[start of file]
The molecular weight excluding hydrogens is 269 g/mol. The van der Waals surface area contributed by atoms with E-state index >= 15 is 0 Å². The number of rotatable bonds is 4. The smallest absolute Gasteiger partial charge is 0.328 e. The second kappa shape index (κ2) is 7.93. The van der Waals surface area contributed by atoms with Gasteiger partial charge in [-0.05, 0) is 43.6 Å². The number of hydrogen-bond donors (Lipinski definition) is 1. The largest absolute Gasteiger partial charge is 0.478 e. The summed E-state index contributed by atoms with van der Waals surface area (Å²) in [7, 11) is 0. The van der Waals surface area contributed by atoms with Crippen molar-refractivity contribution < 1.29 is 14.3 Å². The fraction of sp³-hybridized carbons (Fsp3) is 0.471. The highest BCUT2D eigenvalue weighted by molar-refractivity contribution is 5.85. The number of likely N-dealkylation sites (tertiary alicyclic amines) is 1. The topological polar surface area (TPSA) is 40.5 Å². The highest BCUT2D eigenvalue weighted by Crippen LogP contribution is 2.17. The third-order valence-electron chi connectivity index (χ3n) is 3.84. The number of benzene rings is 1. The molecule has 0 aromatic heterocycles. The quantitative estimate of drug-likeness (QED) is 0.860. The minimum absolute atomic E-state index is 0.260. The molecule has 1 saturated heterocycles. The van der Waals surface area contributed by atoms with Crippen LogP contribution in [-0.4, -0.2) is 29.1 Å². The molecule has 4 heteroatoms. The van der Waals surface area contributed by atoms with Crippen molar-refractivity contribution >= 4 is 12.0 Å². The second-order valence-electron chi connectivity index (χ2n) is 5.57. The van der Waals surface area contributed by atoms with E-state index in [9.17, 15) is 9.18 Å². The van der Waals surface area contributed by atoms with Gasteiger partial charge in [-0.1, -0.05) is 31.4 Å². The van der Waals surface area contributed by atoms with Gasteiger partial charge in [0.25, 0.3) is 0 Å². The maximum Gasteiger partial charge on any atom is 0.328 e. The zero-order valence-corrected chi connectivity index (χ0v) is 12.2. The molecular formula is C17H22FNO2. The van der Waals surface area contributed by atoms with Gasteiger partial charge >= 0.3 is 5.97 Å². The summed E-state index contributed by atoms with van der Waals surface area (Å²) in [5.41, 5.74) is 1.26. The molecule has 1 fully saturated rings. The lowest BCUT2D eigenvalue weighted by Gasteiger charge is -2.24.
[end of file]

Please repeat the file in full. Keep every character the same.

The molecular weight excluding hydrogens is 269 g/mol. The van der Waals surface area contributed by atoms with E-state index >= 15 is 0 Å². The number of rotatable bonds is 4. The smallest absolute Gasteiger partial charge is 0.328 e. The second kappa shape index (κ2) is 7.93. The van der Waals surface area contributed by atoms with Gasteiger partial charge in [-0.05, 0) is 43.6 Å². The number of hydrogen-bond donors (Lipinski definition) is 1. The largest absolute Gasteiger partial charge is 0.478 e. The summed E-state index contributed by atoms with van der Waals surface area (Å²) in [7, 11) is 0. The van der Waals surface area contributed by atoms with Crippen molar-refractivity contribution < 1.29 is 14.3 Å². The fraction of sp³-hybridized carbons (Fsp3) is 0.471. The highest BCUT2D eigenvalue weighted by molar-refractivity contribution is 5.85. The number of likely N-dealkylation sites (tertiary alicyclic amines) is 1. The topological polar surface area (TPSA) is 40.5 Å². The highest BCUT2D eigenvalue weighted by Crippen LogP contribution is 2.17. The third-order valence-electron chi connectivity index (χ3n) is 3.84. The number of benzene rings is 1. The molecule has 0 aromatic heterocycles. The quantitative estimate of drug-likeness (QED) is 0.860. The minimum absolute atomic E-state index is 0.260. The molecule has 1 saturated heterocycles. The van der Waals surface area contributed by atoms with Crippen LogP contribution in [-0.4, -0.2) is 29.1 Å². The molecule has 4 heteroatoms. The van der Waals surface area contributed by atoms with Crippen molar-refractivity contribution >= 4 is 12.0 Å². The second-order valence-electron chi connectivity index (χ2n) is 5.57. The van der Waals surface area contributed by atoms with E-state index in [9.17, 15) is 9.18 Å². The van der Waals surface area contributed by atoms with Gasteiger partial charge in [-0.1, -0.05) is 31.4 Å². The van der Waals surface area contributed by atoms with Gasteiger partial charge in [0.25, 0.3) is 0 Å². The maximum Gasteiger partial charge on any atom is 0.328 e. The zero-order valence-corrected chi connectivity index (χ0v) is 12.2. The molecular formula is C17H22FNO2. The van der Waals surface area contributed by atoms with Gasteiger partial charge >= 0.3 is 5.97 Å². The summed E-state index contributed by atoms with van der Waals surface area (Å²) in [5.41, 5.74) is 1.26. The molecule has 1 fully saturated rings. The lowest BCUT2D eigenvalue weighted by Gasteiger charge is -2.24.